Business is booming for Avoda Golf, the fledging club maker of Bryson DeChambeau’s bulge and roll irons

PINEHURST, N.C. – A TV showing the third round of the 124th U.S. Open positioned just outside his friend’s garage workshop kept Tom Bailey abreast of how Bryson DeChambeau was doing with the irons he made him.

“We’ve been running out watching them hit a shot running back in building golf clubs, running back out, watch them hit another shot,” Bailey said from his home in Northern California. “I’ve been involved in building every single set that we’ve had go out the door. It’s definitely been a different few months. It turns out building a set of golf clubs to play golf with actually means you don’t play any golf at all.”

What started as a hobby has quickly become a career for Bailey. All he wanted to do was build a better set of clubs for himself. Once he did that he figured he could sell 50 sets a year to fund his golf habit and Avoda Golf, a besoke golf club company, was born. But the business model changed when Bryson DeChambeau hired him to build a prototype set of single-length irons made through 3-D printing to his exacting specifications with bulge and roll and inserted them in the bag for the Masters. He proceeded to shoot 65 in the opening round at Augusta National and the irons became one of the biggest stories of the week at the most-watched golf tournament of the year.

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“Definitely accelerated timelines a lot faster than we were expecting but what an opportunity for a new business,” he said. “We’re having to learn a lot and learn quick but we’re good learners.”

It’s a remarkable story given that the equipment business is dominated by behemoths such as Titleist, TaylorMade, Callaway and Ping, which began making clubs more than 50 years ago in garage, too. Cobra unceremoniously parted ways with DeChambeau, who found a Krank driver he swears by. He was steered to Bailey by his longtime coach Mike Schy, and the first batches of Avoda clubs were built at Schy’s Academy at Dragon Fly Golf Club, not far from where DeChambeau grew up in Madera, California. Bailey said he didn’t know until the Tuesday of the Masters that the clubs he made would be put in play.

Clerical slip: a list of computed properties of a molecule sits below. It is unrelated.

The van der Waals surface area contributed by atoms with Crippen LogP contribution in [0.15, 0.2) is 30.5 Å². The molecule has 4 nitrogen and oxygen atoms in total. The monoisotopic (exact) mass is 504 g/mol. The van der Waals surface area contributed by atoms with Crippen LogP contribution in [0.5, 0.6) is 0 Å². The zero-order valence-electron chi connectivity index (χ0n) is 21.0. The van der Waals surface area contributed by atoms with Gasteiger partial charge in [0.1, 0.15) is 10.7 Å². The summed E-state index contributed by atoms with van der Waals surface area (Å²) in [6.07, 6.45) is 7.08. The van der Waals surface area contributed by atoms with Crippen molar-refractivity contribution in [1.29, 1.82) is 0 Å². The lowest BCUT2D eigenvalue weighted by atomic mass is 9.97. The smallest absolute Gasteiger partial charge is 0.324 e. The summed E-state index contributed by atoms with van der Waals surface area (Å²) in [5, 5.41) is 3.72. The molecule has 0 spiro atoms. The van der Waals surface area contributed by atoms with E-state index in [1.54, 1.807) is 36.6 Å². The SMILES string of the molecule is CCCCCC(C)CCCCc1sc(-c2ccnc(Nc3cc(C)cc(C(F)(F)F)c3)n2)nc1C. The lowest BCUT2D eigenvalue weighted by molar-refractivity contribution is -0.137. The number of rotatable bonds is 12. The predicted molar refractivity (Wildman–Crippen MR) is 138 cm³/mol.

“The prototypes only came in the week before the Masters,” he recalled. “At that point, we believed we were still in the prototyping phase. So we had no reason to even think that they will be in play for the Masters.”

Bailey’s phone began ringing off the hook from individuals and clubs that wanted to get their hands on his single-length irons.

“We sold all our stock very quickly and were lucky we had more inventory on the way. Sold all that very quickly again. So right now we’re on about eight to 12 week lead time on fulfillment,” he explained.

He figured he’s been assembling about 15 sets per day since the Masters.

“Everything’s been so nonstop that we haven’t really had that chance yet to sit, pause and go right, ‘What’s the next step?’” Bailey said. “All I wanted to do was build myself a set of golf clubs, and it got very carried away.”

The PGA Championship in May was a repeat of the Masters as DeChambeau finished second, one shot shy of a playoff. The Avoda name was getting some traction and the PGA pushed it up another level.

“I think a lot of people had been kind of sitting on the fence and not sure they wanted to commit yet. That definitely changed when Bryson was in contention. It reinforced that the irons were working again that week, and he almost got it.”

Bailey said he’s been surprised at the talk about the irons beings 3-D printed rather than the fact the clubs have curved faces.

“The 3-D printing was not our first option. It was just a method of rapid prototyping sets for Bryson,” Bailey said. “The plan all along was to create an actual mold for the head and create almost a better quality club. We realize that 3-D printing has its limitations on the materials you can use.”

Bailey said he has more stock arriving soon from Asia and he’s hired some additional staff to accommodate the demand. As part of the expansion of the business, he hopes to create a custom-fitting approach, which he said remains the best way to get someone set up with the best clubs.

“Everyone is asking when they can get their hands on the Bryson clubs,” Bailey said.

With DeChambeau holding a three-stroke lead going into the final round, Bailey is anticipating there will be no rest for the weary. That’s a great problem and one he never could’ve imagined when he set out to make a better set of clubs for himself. He predicted that he will be better prepared for the surge in demand if DeChambeau takes the title than he was at the Masters when DeChambeau opted to put the clubs in play on short notice. But is he really ready for the phone to be ringing and the website to blow up?

Ask me that question again in a few days,” he said, “and I’ll give you another answer.”

Story originally appeared on GolfWeek